We just received this press release from San Francisco General Hospital and Trauma Center today on Bryan Stow’s medical condition. The upshot is in the first paragraph: “(H)e is showing significant improvement and his neurological exams are much better.”
“There have been lots of ups and downs for Bryan, which is not uncommon for patients with severe brain injury,” said Dr. Geoff Manley, Chief of Neurosurgery, who is leading Mr. Stow’s care team. “We are pleased to announce that he is showing significant improvement and his neurological exams are much better. His ability to follow commands and interact with family has increased greatly.”
Though Mr. Stow remains in serious condition, there have been several recent developments in his case that are illustrative of the complicated course of recovery for traumatic brain injury (TBI) patients. SFGH, the only trauma center in the city, specializes in care for brain and spinal cord injured patients. The complexities of TBI patient care often exceed the expertise of hospitals that do not specialize in this area of injury.
Mr. Stow arrived at SFGH from LAC+USC Medical Center on Monday May 16, after being severely injured in an assault on March 31 in Los Angeles, where he suffered traumatic brain injury. He underwent a decompressive craniectomy in Los Angeles, a life-saving surgical procedure to remove a piece of the skull to relieve pressure caused by brain swelling resulting from the beating.
Dr. Manley replaced the missing skull fragment on Wednesday, August 10 with a custom prosthetic bone flap. After several days of close observation and oversight, Mr. Stow appears to be tolerating the procedure well. This is the second attempt to replace the bone. In mid-July, Dr. Manley replaced the skull fragment for the first time, but in that instance fluid quickly collected and was trapped underneath the fragment, resulting in a rapid decline in his neurological status. Within an hour, Mr. Stow was rushed to the operating room to remove the bone piece. That set-back required several weeks of constant supervision and regular intervention to drain excess fluid, to prevent Mr. Stow from suffering further harm. We will continue to monitor him closely and will determine over the next week whether he will require a shunt to permanently divert this fluid.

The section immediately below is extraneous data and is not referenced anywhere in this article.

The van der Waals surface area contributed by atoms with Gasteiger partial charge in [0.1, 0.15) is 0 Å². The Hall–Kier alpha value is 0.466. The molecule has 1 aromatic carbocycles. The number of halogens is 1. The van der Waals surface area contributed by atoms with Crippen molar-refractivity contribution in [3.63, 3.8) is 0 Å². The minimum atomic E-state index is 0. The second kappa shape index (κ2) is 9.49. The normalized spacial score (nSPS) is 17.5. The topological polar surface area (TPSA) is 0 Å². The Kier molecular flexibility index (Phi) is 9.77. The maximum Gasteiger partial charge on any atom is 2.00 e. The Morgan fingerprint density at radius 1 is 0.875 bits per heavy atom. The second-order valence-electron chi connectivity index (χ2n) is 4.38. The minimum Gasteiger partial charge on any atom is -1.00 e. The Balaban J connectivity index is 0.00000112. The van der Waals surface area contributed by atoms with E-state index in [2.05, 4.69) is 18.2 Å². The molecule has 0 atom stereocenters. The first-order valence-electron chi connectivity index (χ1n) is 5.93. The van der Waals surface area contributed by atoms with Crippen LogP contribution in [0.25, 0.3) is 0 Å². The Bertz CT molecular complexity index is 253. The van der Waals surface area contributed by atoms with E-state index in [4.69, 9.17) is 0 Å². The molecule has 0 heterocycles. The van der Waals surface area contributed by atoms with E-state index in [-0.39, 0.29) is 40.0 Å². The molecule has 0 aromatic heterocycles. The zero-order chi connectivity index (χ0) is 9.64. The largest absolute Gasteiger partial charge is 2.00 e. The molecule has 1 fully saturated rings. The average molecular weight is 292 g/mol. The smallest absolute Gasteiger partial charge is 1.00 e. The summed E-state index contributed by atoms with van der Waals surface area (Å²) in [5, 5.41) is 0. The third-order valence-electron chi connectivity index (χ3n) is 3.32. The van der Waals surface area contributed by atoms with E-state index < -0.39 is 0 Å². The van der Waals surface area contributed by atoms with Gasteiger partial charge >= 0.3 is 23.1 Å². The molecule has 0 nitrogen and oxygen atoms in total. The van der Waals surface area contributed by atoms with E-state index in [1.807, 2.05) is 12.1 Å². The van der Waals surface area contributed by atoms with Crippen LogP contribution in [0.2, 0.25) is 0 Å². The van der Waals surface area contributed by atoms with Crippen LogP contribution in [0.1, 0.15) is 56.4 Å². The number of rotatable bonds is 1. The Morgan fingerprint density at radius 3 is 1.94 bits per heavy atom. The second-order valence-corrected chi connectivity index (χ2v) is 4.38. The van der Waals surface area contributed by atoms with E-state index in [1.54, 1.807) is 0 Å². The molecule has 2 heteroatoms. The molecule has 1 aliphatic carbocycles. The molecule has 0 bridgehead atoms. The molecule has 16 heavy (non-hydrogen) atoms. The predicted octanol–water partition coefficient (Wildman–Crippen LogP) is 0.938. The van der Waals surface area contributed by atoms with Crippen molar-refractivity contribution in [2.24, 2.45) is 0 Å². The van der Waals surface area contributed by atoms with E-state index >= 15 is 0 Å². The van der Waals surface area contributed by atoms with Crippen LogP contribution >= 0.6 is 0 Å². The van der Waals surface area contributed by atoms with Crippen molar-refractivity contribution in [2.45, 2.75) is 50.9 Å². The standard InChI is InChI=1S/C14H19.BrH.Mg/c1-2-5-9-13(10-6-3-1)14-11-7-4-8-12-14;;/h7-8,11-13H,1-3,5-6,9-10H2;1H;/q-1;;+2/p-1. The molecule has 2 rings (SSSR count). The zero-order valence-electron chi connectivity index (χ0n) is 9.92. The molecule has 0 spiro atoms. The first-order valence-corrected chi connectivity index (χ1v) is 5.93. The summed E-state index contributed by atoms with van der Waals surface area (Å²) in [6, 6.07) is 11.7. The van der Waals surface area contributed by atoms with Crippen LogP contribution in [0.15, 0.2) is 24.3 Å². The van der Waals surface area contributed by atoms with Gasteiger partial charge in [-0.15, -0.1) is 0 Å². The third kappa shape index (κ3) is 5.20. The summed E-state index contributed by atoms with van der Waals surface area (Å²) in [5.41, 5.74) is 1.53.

“Bryan’s trajectory is his own, but it is not uncommon for TBI patients with this degree of severe brain injury to have significant ups and downs,” Dr. Manley said. “Though he still cannot speak, he is now able to move slightly upon command and to turn his body toward someone talking to him. We are buoyed by these developments, but we still do not know how far his recovery will take him.”
Mr. Stow is awake and breathing on his own. His anti-seizure medications have been reduced and he is now on a stable regiment to prevent further post-traumatic seizures. He is following simple commands and beginning to interact with his family. The goal now is to place him in a rehabilitation facility as soon as he no longer requires acute hospital care.
“For TBI patients, we must be vigilant,” Dr. Manley said. “Recovery is not a straight line, and each patient is incredibly complex. The ability to recognize, solve and treat these challenging problems is what our team brings to each of the 1,200 brain and spinal cord injured patients we care for each year. The public’s interest in Bryan allows us to explain more about this important health problem that affects so many and the importance of specialized care and centers of excellence in TBI.”